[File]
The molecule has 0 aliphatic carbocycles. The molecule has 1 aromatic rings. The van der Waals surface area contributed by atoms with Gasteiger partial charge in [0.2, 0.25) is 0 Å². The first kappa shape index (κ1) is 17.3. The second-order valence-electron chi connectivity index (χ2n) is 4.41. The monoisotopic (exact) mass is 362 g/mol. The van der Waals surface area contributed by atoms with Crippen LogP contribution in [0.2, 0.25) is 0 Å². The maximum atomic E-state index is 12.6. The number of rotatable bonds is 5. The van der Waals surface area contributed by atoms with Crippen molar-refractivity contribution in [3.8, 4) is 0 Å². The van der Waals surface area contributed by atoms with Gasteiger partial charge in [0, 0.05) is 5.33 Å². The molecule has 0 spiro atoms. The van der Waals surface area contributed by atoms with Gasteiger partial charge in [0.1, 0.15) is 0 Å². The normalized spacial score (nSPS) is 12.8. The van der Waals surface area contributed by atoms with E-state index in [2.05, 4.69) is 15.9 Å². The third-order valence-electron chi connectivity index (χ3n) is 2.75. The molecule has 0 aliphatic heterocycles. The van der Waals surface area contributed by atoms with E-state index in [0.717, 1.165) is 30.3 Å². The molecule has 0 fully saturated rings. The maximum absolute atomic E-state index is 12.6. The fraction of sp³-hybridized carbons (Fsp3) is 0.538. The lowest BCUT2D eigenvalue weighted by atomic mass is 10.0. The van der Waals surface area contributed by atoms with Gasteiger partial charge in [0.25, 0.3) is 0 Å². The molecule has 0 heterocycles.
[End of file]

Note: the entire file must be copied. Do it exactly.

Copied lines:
The molecule has 0 aliphatic carbocycles. The molecule has 1 aromatic rings. The van der Waals surface area contributed by atoms with Gasteiger partial charge in [0.2, 0.25) is 0 Å². The first kappa shape index (κ1) is 17.3. The second-order valence-electron chi connectivity index (χ2n) is 4.41. The monoisotopic (exact) mass is 362 g/mol. The van der Waals surface area contributed by atoms with Crippen LogP contribution in [0.2, 0.25) is 0 Å². The maximum atomic E-state index is 12.6. The number of rotatable bonds is 5. The van der Waals surface area contributed by atoms with Crippen molar-refractivity contribution in [3.8, 4) is 0 Å². The van der Waals surface area contributed by atoms with Gasteiger partial charge in [0, 0.05) is 5.33 Å². The molecule has 0 spiro atoms. The van der Waals surface area contributed by atoms with Gasteiger partial charge in [0.1, 0.15) is 0 Å². The normalized spacial score (nSPS) is 12.8. The van der Waals surface area contributed by atoms with E-state index in [2.05, 4.69) is 15.9 Å². The third-order valence-electron chi connectivity index (χ3n) is 2.75. The molecule has 0 aliphatic heterocycles. The van der Waals surface area contributed by atoms with E-state index in [0.717, 1.165) is 30.3 Å². The molecule has 0 fully saturated rings. The maximum absolute atomic E-state index is 12.6. The fraction of sp³-hybridized carbons (Fsp3) is 0.538. The lowest BCUT2D eigenvalue weighted by atomic mass is 10.0. The van der Waals surface area contributed by atoms with Gasteiger partial charge in [0.25, 0.3) is 0 Å². The molecule has 0 heterocycles.